Despite having long set up times, having poor legibility, and creating occasional rework, mechanical embossing remains the dominant technology for adding variable data on blister packs. In view of the adverse effect on both overall equipment effectiveness (OEE) and patient safety, pharmaceutical companies are looking for solutions.
With its new variable data printer VDP 827, DOD inkjet technology – installed inline – is designed to make marking and coding more efficient and reliable. Thanks to its compact design, the VDP 827 can be easily integrated into blister lines. The VDP concept was developed in consultation with the leading blister machine manufacturers. Since it is based on the Hapa Webjet technology, it is an accepted standard and details around mechanical and electrical integration have already been defined together with all key suppliers.
“To achieve this level of standardization, we worked closely together with several manufacturers at the development stage," says Hapa sales director James MacKenzie. “Pharmaceutical companies thus attain printing processes that are optimally matched to the blister machines and benefit from standardized spare and wear parts that are available worldwide.” Built for diverse integration scenarios, the printer is also available for retrofitting to convert existing blister lines to UV DOD printing.
Compared to traditional embossing, for example, there are benefits to variable data printing with UV DOD technology.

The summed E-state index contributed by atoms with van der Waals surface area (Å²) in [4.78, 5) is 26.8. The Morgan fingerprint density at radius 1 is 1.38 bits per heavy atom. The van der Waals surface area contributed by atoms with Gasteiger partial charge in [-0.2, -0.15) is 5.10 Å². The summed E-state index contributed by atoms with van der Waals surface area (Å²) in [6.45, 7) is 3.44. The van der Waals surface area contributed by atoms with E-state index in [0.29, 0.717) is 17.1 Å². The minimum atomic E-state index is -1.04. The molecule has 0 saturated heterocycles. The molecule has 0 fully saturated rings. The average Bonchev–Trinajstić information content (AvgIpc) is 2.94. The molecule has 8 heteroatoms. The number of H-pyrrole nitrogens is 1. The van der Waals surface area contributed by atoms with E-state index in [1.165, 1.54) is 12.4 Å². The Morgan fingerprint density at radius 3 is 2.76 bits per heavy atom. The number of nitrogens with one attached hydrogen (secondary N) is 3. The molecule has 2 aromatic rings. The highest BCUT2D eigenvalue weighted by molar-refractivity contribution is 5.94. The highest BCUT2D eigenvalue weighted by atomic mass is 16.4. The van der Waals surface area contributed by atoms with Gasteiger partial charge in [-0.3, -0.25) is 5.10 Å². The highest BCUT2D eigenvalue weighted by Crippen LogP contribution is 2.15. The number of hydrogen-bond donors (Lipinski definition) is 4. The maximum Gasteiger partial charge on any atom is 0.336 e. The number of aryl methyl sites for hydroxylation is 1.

- Sharp 360 dpi print, no matter the speed of the blister foil
- Enhanced camera readability
- Minimized waste
The VDP 827 can make full use of the web width of up to 288 mm and serialize or code any part of the blister foil. It also supports all the standard symbologies and barcodes. In addition, UV DOD printing can be read easily by people and vision systems alike. The automated workflow enables the digital transformation to be finally pushed in this field as well. Time-consuming and error-prone mechanical changeovers are a thing of the past. UV DOD printing also outperforms other alternative technologies. Unlike ablative lasers, for example, the VDP 827 does not generate any dust or dirt whatsoever; and there’s no need for specially coated and therefore more expensive foils. No constraints apply in regards to format size or printing speed. The UV-curable DOD technology is a solvent-free technology. The UV cured ink is available immediately for the next inline process step and is designed to be both resilient and abrasion-proof. It can also be refilled on the fly without interrupting production – there is no need for changing of cartridges, involving machine downtime. “The VDP 827 offers a simple and affordable pathway to the rewards of probably the most advanced inline printing technology for this particular application,” concludes James MacKenzie of Hapa. “It improves patient safety, reduces production complexity, cuts cost and increases OEE.”